Adam Reagan has heart.
The UNC Asheville Information Technology Services applications analyst has made philanthropy central in his life, despite a cardiac diagnosis that would sideline most people.
It was this ability to overcome adversity combined with an unwavering commitment to volunteerism that earned Reagan the University of North Carolina Staff Assembly’s first Erskine Bowles Service Award. He was recognized at a special ceremony in Chapel Hill on October 12. UNC President Erskine Bowles, for whom the award was named, and UNC Asheville Chancellor Anne Ponder presented Reagan with the award.
The UNC Staff Assembly, composed of staff members from all 17 UNC system campuses, UNC Public Television, North Carolina Arboretum and General Administration. It works to improve communications and morale while increasing efficiency and productivity in campus operations. Reagan serves as communications officer for the organization.
“Adam is a humbling person,” said Chris Miller, UNC Asheville health and safety officer, who serves on the assembly with Reagan. “Every time I am around him, I find out something amazing that he’s done.”
Those amazing things didn’t stop when Reagan got some bad news last spring. While running a 5K race, Reagan lost consciousness and suffered from puzzling short-term memory loss. Doctors were baffled and ordered tests, then more tests. Finally, they discovered a misrouted artery that often spells sudden cardiac death, but after additional consultations they advised Reagan that he could resume his strenuous running and exercising routines. While some might take such a diagnosis as a reason to scale back on life, Reagan did just the opposite.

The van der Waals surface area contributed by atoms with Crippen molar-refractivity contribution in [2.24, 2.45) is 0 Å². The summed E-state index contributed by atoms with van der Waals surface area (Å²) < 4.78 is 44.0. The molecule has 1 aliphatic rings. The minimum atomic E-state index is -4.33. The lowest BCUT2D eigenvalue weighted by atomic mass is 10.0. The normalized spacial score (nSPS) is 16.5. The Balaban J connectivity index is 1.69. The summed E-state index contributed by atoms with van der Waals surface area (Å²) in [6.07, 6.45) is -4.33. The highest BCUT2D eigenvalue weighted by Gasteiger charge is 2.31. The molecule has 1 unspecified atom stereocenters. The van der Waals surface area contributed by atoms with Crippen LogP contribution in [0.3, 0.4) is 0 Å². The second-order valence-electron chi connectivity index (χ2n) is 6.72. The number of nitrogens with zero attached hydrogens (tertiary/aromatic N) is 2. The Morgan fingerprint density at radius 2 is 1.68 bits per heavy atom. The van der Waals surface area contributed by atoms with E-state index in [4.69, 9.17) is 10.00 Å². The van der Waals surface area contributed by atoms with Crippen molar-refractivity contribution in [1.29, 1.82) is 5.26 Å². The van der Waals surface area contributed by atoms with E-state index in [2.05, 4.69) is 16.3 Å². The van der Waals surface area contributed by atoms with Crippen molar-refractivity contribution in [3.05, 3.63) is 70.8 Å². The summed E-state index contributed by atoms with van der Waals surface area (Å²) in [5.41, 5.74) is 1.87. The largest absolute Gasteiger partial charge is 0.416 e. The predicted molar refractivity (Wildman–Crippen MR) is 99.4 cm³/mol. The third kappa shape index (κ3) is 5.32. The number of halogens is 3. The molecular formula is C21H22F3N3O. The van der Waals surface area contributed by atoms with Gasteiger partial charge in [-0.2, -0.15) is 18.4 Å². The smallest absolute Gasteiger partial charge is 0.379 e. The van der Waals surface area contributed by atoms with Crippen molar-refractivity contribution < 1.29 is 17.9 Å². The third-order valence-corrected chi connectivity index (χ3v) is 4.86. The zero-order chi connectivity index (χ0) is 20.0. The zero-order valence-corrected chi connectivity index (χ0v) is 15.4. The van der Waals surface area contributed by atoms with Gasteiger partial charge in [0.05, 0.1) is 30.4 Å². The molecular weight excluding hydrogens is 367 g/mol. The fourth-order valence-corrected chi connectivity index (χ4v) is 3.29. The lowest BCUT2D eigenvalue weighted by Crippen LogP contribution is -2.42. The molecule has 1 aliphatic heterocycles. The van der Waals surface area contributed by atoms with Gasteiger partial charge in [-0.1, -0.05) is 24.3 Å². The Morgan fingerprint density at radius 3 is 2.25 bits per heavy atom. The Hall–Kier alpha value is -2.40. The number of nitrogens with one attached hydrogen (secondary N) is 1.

Since the diagnosis, Reagan was selected from the National Bone Marrow Registry as a match for an anonymous 43-year-old with leukemia. With clearance from his doctors, Reagan travelled to Washington, D.C., to undergo a peripheral blood stem cell donation, saving the life of a stranger. He continued working via computer from his hospital bed, participating in a video conference with his departmental colleagues and staying on top of e-mails.
His generosity of spirit goes on. Reagan is co-chair of the American Cancer Society’s Relay For Life event in Biltmore Park. He also served as facilitator for the 2010 Relay For Life South Atlantic Division’s National Focus on Leadership Conference. Earlier this year, he was a member of the statewide Have-A-Heart Campaign committee, which collected 11,000 pounds of food for hunger relief charities, and more than 400 pairs of shoes for Haiti earthquake victims. In his Fletcher neighborhood, Reagan serves on the homeowners’ association advisory board and is the chair of the architectural review committee. On campus, he has served on the Chancellor’s Staff Advisory Committee, Transportation Committee, Excellence in Public Service Committee and State Employees Combined Campaign Committee. He is also a regular blood platelet donor.
In what little free time he has, Reagan teaches indoor cycling (spinning) classes three times per week and takes courses toward a master’s degree—his second—in project management from Western Carolina.
“It’s a busy schedule. I usually eat dinner around 9 p.m. and go to bed to get ready to do it all again,” Reagan admits. “But the things I do, I do because I enjoy them. My goal in life is to humbly help humanity.”